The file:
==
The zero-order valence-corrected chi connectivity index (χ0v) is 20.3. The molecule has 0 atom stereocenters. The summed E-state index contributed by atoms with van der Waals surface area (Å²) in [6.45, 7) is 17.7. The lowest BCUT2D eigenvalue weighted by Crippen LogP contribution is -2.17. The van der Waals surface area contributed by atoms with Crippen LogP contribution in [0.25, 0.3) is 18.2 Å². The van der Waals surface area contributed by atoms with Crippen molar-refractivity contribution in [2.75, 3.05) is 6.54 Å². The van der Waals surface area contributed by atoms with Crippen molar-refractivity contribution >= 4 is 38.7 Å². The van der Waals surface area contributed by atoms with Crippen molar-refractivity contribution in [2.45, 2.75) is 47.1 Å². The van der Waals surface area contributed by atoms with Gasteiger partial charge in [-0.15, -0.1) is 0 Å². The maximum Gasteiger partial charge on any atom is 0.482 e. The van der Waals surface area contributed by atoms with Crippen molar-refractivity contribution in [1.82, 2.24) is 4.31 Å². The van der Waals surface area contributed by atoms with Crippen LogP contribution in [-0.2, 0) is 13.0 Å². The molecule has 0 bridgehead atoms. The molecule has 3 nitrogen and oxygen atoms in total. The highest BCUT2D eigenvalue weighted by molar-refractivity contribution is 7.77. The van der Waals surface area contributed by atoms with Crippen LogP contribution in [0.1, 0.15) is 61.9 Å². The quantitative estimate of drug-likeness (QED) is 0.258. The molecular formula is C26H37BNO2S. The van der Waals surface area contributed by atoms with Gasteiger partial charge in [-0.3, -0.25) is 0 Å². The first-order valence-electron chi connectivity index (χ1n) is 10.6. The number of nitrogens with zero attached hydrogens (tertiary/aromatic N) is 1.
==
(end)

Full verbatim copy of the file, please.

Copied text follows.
The zero-order valence-corrected chi connectivity index (χ0v) is 20.3. The molecule has 0 atom stereocenters. The summed E-state index contributed by atoms with van der Waals surface area (Å²) in [6.45, 7) is 17.7. The lowest BCUT2D eigenvalue weighted by Crippen LogP contribution is -2.17. The van der Waals surface area contributed by atoms with Crippen LogP contribution in [0.25, 0.3) is 18.2 Å². The van der Waals surface area contributed by atoms with Crippen molar-refractivity contribution in [2.75, 3.05) is 6.54 Å². The van der Waals surface area contributed by atoms with Crippen molar-refractivity contribution >= 4 is 38.7 Å². The van der Waals surface area contributed by atoms with Crippen molar-refractivity contribution in [2.45, 2.75) is 47.1 Å². The van der Waals surface area contributed by atoms with Gasteiger partial charge in [-0.15, -0.1) is 0 Å². The maximum Gasteiger partial charge on any atom is 0.482 e. The van der Waals surface area contributed by atoms with Crippen molar-refractivity contribution in [1.82, 2.24) is 4.31 Å². The van der Waals surface area contributed by atoms with Crippen LogP contribution in [-0.2, 0) is 13.0 Å². The molecule has 0 bridgehead atoms. The molecule has 3 nitrogen and oxygen atoms in total. The highest BCUT2D eigenvalue weighted by molar-refractivity contribution is 7.77. The van der Waals surface area contributed by atoms with Crippen LogP contribution in [0.1, 0.15) is 61.9 Å². The quantitative estimate of drug-likeness (QED) is 0.258. The molecular formula is C26H37BNO2S. The van der Waals surface area contributed by atoms with Gasteiger partial charge in [-0.3, -0.25) is 0 Å². The first-order valence-electron chi connectivity index (χ1n) is 10.6. The number of nitrogens with zero attached hydrogens (tertiary/aromatic N) is 1.